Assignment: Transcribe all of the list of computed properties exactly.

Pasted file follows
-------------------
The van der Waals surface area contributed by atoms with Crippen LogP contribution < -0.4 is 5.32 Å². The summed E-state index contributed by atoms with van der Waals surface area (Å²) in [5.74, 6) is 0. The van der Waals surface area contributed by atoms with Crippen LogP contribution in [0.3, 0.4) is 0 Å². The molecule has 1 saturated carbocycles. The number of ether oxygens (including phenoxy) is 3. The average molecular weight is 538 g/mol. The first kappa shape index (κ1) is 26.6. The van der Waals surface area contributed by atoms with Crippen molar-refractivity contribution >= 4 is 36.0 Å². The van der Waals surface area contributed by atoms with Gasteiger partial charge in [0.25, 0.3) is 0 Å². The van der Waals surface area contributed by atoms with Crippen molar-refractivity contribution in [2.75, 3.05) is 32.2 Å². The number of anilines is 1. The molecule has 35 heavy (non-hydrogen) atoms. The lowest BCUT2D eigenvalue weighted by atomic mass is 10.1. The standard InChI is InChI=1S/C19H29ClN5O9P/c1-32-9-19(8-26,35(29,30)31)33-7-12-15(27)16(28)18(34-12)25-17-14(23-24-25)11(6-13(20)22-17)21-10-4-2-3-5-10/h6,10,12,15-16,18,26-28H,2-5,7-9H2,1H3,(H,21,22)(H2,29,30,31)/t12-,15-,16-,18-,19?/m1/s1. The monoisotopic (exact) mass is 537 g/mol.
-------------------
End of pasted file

The van der Waals surface area contributed by atoms with Crippen LogP contribution < -0.4 is 5.32 Å². The summed E-state index contributed by atoms with van der Waals surface area (Å²) in [5.74, 6) is 0. The van der Waals surface area contributed by atoms with Crippen LogP contribution in [0.3, 0.4) is 0 Å². The molecule has 1 saturated carbocycles. The number of ether oxygens (including phenoxy) is 3. The average molecular weight is 538 g/mol. The first kappa shape index (κ1) is 26.6. The van der Waals surface area contributed by atoms with Crippen molar-refractivity contribution >= 4 is 36.0 Å². The van der Waals surface area contributed by atoms with Gasteiger partial charge in [0.25, 0.3) is 0 Å². The van der Waals surface area contributed by atoms with Crippen molar-refractivity contribution in [2.75, 3.05) is 32.2 Å². The number of anilines is 1. The molecule has 35 heavy (non-hydrogen) atoms. The lowest BCUT2D eigenvalue weighted by atomic mass is 10.1. The standard InChI is InChI=1S/C19H29ClN5O9P/c1-32-9-19(8-26,35(29,30)31)33-7-12-15(27)16(28)18(34-12)25-17-14(23-24-25)11(6-13(20)22-17)21-10-4-2-3-5-10/h6,10,12,15-16,18,26-28H,2-5,7-9H2,1H3,(H,21,22)(H2,29,30,31)/t12-,15-,16-,18-,19?/m1/s1. The monoisotopic (exact) mass is 537 g/mol.